Why do laws become similar across countries? Is the adoption of similar laws and policies due to factors operating independently within each country? Do countries develop similar rules in response to similar challenges? Or is the similarity of laws and policies due to the interdependent responses that scholars have referred to as processes of policy convergence, transfer, and diffusion? We draw on an analysis of immigration and nationality laws of 22 countries throughout the Western Hemisphere from 1790 to 2010, and of seven case studies of national and international policymaking, to show that policies are often interdependent, even in the domain of immigration law, which scholars have presumed to be relatively immune to external influence. We argue that specific mechanisms of diffusion explain the rise of racist immigration policies in the Americas, their subsequent decline, and the rise of an anti-discriminatory norm for policies. Most striking among our findings is that at key junctures after 1940, weaker countries effectively advanced an anti-discriminatory policy agenda against the desires of world powers. We identify the conditions under which weaker countries were able to reach their goals despite opposition from world powers.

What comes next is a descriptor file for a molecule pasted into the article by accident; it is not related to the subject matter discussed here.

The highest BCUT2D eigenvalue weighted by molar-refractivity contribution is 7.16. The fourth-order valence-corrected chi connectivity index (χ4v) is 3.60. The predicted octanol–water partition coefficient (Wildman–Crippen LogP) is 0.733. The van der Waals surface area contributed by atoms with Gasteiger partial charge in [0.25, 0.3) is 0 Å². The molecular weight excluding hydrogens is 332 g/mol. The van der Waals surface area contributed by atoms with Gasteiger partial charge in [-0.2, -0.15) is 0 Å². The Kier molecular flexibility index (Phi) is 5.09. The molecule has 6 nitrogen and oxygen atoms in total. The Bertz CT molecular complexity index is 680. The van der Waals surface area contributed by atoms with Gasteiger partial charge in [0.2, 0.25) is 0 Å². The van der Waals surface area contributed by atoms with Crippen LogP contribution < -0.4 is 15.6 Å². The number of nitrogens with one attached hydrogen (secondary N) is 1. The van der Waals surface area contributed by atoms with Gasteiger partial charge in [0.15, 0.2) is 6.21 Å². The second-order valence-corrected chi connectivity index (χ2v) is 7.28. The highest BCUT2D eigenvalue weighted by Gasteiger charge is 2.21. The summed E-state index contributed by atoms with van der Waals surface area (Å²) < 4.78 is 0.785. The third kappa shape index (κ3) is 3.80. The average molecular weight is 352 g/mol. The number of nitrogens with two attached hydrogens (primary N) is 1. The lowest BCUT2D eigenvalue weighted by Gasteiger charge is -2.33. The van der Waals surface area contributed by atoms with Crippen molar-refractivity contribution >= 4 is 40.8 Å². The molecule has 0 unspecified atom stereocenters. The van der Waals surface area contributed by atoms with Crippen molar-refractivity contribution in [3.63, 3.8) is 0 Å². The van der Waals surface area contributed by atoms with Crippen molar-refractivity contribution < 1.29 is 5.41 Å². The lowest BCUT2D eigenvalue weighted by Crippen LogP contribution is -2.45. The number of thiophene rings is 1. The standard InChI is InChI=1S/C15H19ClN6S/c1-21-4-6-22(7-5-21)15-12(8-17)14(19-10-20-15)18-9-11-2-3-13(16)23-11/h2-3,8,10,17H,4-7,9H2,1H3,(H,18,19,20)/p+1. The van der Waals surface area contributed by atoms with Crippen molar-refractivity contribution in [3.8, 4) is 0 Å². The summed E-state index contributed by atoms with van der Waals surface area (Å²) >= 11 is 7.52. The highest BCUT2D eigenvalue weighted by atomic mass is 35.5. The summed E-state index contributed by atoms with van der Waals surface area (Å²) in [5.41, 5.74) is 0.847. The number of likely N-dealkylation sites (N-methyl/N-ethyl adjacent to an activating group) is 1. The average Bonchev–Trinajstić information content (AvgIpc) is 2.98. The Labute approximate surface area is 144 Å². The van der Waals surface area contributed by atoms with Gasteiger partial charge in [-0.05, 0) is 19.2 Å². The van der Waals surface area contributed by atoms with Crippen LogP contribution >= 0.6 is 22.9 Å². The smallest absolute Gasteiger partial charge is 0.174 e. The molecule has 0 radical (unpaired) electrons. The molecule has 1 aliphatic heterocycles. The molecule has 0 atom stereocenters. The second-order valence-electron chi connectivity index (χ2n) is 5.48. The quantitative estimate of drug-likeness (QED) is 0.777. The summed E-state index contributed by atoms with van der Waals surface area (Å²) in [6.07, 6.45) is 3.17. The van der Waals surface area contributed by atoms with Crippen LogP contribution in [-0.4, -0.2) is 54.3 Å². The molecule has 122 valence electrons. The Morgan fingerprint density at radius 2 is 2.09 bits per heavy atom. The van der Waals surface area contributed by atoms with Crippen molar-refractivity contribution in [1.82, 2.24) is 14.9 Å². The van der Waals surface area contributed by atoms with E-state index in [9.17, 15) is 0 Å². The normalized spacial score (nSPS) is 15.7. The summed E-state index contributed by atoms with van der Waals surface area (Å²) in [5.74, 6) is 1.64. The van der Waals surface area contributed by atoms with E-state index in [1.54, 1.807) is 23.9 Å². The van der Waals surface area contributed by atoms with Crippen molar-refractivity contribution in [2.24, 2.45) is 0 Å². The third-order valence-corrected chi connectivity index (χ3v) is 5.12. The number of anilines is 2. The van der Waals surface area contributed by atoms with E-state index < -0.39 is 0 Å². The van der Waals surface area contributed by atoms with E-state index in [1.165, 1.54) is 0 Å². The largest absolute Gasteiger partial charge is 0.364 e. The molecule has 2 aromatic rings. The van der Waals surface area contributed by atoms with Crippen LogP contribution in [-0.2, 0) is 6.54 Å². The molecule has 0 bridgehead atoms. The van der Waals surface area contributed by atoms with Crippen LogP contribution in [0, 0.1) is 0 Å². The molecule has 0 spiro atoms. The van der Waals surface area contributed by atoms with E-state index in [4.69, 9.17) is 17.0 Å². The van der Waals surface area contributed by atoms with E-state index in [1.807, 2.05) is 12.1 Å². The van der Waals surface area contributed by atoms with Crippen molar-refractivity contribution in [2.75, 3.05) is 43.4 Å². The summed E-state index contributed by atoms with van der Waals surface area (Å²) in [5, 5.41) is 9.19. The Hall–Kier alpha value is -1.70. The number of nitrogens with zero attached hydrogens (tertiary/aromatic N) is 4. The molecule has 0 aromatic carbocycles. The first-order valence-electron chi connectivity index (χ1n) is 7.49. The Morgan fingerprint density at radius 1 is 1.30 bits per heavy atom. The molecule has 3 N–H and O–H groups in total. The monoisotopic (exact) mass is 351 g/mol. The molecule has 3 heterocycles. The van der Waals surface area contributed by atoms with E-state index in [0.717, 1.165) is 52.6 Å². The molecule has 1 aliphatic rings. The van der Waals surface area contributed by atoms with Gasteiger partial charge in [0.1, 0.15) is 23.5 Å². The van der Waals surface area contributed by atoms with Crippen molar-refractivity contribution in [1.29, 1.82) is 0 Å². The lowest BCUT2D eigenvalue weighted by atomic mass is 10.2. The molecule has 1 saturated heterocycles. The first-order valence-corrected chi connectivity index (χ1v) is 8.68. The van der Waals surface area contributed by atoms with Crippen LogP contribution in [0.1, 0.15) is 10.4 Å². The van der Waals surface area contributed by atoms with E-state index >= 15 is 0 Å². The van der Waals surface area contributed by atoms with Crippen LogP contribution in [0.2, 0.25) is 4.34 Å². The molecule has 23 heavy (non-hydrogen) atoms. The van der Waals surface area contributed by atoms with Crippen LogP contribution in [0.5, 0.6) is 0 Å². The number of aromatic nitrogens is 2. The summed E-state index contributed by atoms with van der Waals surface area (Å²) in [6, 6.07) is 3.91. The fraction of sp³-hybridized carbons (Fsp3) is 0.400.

ASJC Scopus subject areas
- Sociology and Political Science